Of Beginnings, Ends, and Abandoned Dreams

So much has happened in the past year. I keep looking around and asking myself how it came to be January. Surely, there are a few months to go before the new year. As it turns out, the calendar didn’t skip ahead; time simply passed at an unbelievable rate.

For me, this has been a year of change, a year in which I went after some of my dreams with a vengeance and other dreams found me. Many of the changes this year have been wonderful, amazing things that I thought I would only have in my imagination. To have them become reality, well, there are no words for how that feels.

I am so blessed to be a full time writer. I have wonderful fans that have made it possible for me to do what I love. I have a wonderful family, and I’ve been able to spend time with so many of them this year. I’ve been able to relocate back to Georgia, and reconnect with old friends. I’ve also been found by Prince Charming, which has been a wonderful thing of its own.

In all of these beautiful things, there are been some costs. That chemistry degree I worked so hard for? I’m not really using it. The family I have on the west coast? I don’t get to see them as much. That dream I had of living in a 600 sq. ft. home? Gone. Prince Charming couldn’t fit in there with me (not happily anyway). The idea of living deep in the mountains? That’s mostly gone as well. The dream of living on a house boat for a summer? Unlikely to happen. One dearly loved friend? No longer in my life.

There are so many good things in my life, and I’m very happy. But, I find myself mourning some of what I’ve had to relinquish. Oddly, some of the losses that sting the most are of things that shouldn’t be significant. That small house? It shouldn’t have hurt to let go of that dream, especially because it died due to Prince Charming, but it does. From time to time I think about what my life would’ve been like had I pursued that living situation. In my imagination, it’s simpler, quieter, and embodies the peaceful retreat I strive for in a dwelling.

In reality, that small home is very different. Its a sign that Prince Charming and I missed one another. We never did connect. It’s quiet because I’m hermit like, and when left alone will often forget to spend time with other humans. It’s simpler because there are fewer things in my life, and I know I’ll miss many of those things.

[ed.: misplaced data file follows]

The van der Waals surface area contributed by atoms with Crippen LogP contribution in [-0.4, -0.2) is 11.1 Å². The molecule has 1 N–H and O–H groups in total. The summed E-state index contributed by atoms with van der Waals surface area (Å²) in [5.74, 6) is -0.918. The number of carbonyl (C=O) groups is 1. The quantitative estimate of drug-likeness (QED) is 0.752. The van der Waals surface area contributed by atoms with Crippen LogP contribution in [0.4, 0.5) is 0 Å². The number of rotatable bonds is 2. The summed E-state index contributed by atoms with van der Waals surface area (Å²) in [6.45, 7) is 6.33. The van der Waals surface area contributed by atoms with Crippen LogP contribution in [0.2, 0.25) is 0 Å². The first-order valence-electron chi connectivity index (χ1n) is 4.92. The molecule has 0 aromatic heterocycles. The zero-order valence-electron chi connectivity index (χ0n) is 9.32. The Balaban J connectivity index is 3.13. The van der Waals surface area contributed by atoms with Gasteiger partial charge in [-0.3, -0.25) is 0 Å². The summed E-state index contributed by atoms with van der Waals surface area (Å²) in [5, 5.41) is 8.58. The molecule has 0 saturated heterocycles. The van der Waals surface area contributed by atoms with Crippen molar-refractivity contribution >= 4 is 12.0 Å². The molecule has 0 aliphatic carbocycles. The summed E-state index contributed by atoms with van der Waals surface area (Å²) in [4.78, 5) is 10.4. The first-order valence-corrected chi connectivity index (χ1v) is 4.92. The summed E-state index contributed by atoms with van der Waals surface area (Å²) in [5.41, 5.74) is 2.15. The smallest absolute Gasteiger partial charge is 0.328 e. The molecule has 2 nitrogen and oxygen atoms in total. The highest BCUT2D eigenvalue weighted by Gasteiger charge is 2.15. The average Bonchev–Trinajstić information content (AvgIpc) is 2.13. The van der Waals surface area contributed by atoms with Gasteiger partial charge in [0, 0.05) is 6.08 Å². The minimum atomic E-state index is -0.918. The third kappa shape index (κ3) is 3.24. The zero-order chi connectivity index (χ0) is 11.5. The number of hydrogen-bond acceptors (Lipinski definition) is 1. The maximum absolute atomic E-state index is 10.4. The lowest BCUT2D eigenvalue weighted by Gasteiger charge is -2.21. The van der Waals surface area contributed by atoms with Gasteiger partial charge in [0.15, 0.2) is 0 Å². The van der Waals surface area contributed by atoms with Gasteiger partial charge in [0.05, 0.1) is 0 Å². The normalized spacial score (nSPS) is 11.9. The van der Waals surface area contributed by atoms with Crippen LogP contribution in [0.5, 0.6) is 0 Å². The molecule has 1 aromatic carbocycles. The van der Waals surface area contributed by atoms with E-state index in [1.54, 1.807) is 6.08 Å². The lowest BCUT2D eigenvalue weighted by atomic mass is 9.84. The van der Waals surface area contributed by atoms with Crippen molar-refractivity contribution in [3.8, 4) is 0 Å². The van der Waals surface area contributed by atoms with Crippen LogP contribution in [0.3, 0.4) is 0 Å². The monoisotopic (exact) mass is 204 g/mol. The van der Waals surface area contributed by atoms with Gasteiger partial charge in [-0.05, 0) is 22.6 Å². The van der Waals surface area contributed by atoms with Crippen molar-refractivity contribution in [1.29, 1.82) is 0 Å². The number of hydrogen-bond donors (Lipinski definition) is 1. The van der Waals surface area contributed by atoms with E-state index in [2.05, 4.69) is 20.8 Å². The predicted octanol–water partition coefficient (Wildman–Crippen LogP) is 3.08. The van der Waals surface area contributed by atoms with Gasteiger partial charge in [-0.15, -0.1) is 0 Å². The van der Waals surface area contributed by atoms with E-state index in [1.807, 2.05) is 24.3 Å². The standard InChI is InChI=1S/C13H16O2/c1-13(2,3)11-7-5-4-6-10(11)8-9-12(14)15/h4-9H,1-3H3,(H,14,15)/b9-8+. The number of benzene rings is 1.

There really is nothing about that dream dying that should bother me so. I know I would think I was happy in that small house, but I would really be so very lonely. You see, what I have gained far outweighs what I might perceive as a loss. I have gained Prince Charming, someone I would not wish to do without. I have gained more friends, more family, and a life I adore. Perhaps it lacks the simplicity and quiet, but I think, a few years from now, I will have no regrets.

Then, why does it hurt?

After more brooding than I care to admit to, I think it comes to a simply reason. I was attached to that dream. It was what I created when I had a more complicated life and was dissatisfied. It was what I created when I dearly wanted to be left alone to be myself. In that creation, it came to mean something more.

That small house came to mean much more than a home I wanted. It turned into a symbol for having control over my life, my dream job, and the simplicity I’d found so hard to achieve. Somehow, over a few months, that little home turned into a sign that I’d achieved many things I’d been trying to accomplish for so long.

In putting all of those emotions and desires into something as simple as the place in which I live, I did myself and my dreams a great disservice. Instead of working for each of those things – the life, job, and simplicity I desired – independently, I rolled them into one dream. One that was all too easy to crumble.